My Thoughts On Banning Kid’s Books

A Banned book is one that has been censored by an authority—a government, a library, or a school system. A book that has been banned is actually removed from a library or school system.

A Challenge is an attempt to remove or restrict materials, based upon the objections of a person or group. A banning is the removal of those materials. Challenges do not simply involve a person expressing a point of view; rather, they are an attempt to remove material from the curriculum or library, thereby restricting the access of others.

As a parent, children's author, and individual, I believe that if kids are asking questions about a certain topic or social issue (puberty, sex, racism, bullying, sexual orientation, gender, politics, etc.) then it's important to discuss these topics with them. Providing as much age-appropriate information for them about it is a good thing. Encouraging them to read about it, even better!

Above all, it should be the parent/guardian's choice to decide what book is right for their child, and not any other individual or group. Particularly those that are trying to ban the book. 

I like to believe that most parents realize that if their child is asking questions, it means they need to find the answers. Likewise, I'd like to hope that most parents will do whatever it takes to help their child find them, whether its in the form of a discussion, the internet or book(s) or all of the above.

 

If kids are curious about these topics, why wouldn’t we want to prepare them with age-appropriate, honest and informative answers about them? Banning and challenging books about relevant topics really only makes them appear shameful and wrong. That just breeds more curiosity and confusion among kids.

Now, there are obvious and understandable reasons why some books are just unsuitable for kids. If it has unnecessary content (like excessive profanity, explicit sexual situations and heavy violence) that a child isn’t quite ready to comprehend.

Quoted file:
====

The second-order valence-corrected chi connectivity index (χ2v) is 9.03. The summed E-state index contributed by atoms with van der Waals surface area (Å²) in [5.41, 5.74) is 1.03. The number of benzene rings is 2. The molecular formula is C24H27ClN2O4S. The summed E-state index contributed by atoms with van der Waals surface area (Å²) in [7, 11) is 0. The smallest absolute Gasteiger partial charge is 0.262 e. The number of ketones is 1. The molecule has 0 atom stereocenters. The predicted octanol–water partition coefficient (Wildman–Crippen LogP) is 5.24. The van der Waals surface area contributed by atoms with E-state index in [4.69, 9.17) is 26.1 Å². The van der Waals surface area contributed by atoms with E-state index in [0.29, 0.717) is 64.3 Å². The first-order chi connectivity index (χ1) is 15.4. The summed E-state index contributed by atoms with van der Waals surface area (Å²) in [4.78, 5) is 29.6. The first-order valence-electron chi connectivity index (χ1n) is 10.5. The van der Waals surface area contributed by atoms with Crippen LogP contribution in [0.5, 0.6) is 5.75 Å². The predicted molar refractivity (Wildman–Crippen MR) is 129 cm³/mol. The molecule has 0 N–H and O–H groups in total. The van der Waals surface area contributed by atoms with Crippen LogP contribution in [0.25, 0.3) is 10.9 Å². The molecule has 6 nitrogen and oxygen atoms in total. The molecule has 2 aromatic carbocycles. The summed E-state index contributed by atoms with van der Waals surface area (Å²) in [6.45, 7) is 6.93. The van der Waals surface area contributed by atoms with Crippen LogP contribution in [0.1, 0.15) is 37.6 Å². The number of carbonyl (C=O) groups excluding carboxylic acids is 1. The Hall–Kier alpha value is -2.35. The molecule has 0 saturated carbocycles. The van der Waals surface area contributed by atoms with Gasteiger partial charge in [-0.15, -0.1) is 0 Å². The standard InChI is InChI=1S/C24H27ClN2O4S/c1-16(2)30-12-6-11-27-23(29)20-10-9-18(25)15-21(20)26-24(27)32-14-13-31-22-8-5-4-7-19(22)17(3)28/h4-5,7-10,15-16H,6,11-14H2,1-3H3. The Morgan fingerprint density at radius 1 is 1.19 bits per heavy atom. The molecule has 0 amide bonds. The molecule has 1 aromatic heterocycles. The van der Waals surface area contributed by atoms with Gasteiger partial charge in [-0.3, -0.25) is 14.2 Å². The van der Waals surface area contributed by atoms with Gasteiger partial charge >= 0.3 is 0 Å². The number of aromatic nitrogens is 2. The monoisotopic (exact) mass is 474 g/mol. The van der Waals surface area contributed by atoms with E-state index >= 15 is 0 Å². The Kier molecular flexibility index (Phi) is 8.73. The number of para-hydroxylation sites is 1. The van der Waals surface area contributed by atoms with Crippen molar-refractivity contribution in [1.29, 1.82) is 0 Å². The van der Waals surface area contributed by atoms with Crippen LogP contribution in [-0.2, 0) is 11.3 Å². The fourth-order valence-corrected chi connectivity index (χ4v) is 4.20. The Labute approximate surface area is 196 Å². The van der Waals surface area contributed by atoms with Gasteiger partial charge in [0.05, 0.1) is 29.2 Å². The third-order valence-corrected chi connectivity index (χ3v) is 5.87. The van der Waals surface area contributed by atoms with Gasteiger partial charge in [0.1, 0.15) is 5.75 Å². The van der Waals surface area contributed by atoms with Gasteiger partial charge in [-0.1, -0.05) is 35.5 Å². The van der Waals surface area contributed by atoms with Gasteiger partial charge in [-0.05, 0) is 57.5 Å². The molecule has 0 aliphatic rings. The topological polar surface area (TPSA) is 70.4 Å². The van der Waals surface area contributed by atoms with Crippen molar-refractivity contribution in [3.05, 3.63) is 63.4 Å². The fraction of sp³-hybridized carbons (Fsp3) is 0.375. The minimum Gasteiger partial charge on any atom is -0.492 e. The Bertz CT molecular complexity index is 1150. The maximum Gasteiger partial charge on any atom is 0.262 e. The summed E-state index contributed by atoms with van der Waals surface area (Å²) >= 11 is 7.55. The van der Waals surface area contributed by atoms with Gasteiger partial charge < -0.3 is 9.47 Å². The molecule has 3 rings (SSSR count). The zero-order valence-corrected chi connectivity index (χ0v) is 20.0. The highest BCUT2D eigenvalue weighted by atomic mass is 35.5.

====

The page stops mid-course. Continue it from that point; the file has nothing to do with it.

Material that doesn’t have a message of equality or equity, and that doesn’t support basic human freedoms and rights for all people can also be confusing to a child. 

Furthermore, book content that excludes, places judgment or directs offensive and hurtful remarks towards an individual or group of people can be incredibly damaging if not explained in context. Such as in the case of books with gender diversity bias, racism, sexism, misogyny, and anti-LGBT.

But is restricting these materials really the answer? What may be suitable for one child may not be so suitable for the next. Do we want other people to decide what is the right choice for our own children?

Ultimately, and like I've said before, it’s understandable and important to have fear for our children’s well-being and want to protect kids from possible harmful information or situations. In this world of social media frenzy and easy access to all information (good and bad, truthful and non truthful) it's incredibly important for parents to monitor what is suitable for each individual child. 

No parent wants their child to be exposed to damaging book content or otherwise before they are ready to process or understand it. And that is their choice for their own child. 

Don't you agree?

Check out the Banned Books Week Coalition (a national alliance of diverse organizations joined by a commitment to increase awareness of the annual celebration of the freedom to read) and see what you can do to help spread awareness for your favorite banned or challenged book.

"When librarians and teachers reject works that may be “emotionally inappropriate” for children (a common reason), they’re adhering to the traditional and mostly prevailing view that children’s literature should avoid controversial topics. It’s understandable that adults want to minimize children’s anxiety, and schools are often under intense social and financial pressure to maintain established standards. But it ‘s also important to recognize that this tradition was established in the 19th century to serve the needs of the white, wealthy Protestant producers and consumers who have dominated the field of American children’s literature for much of the past 200 years."

-Paul Ringel, The Atlantic, October 1, 2016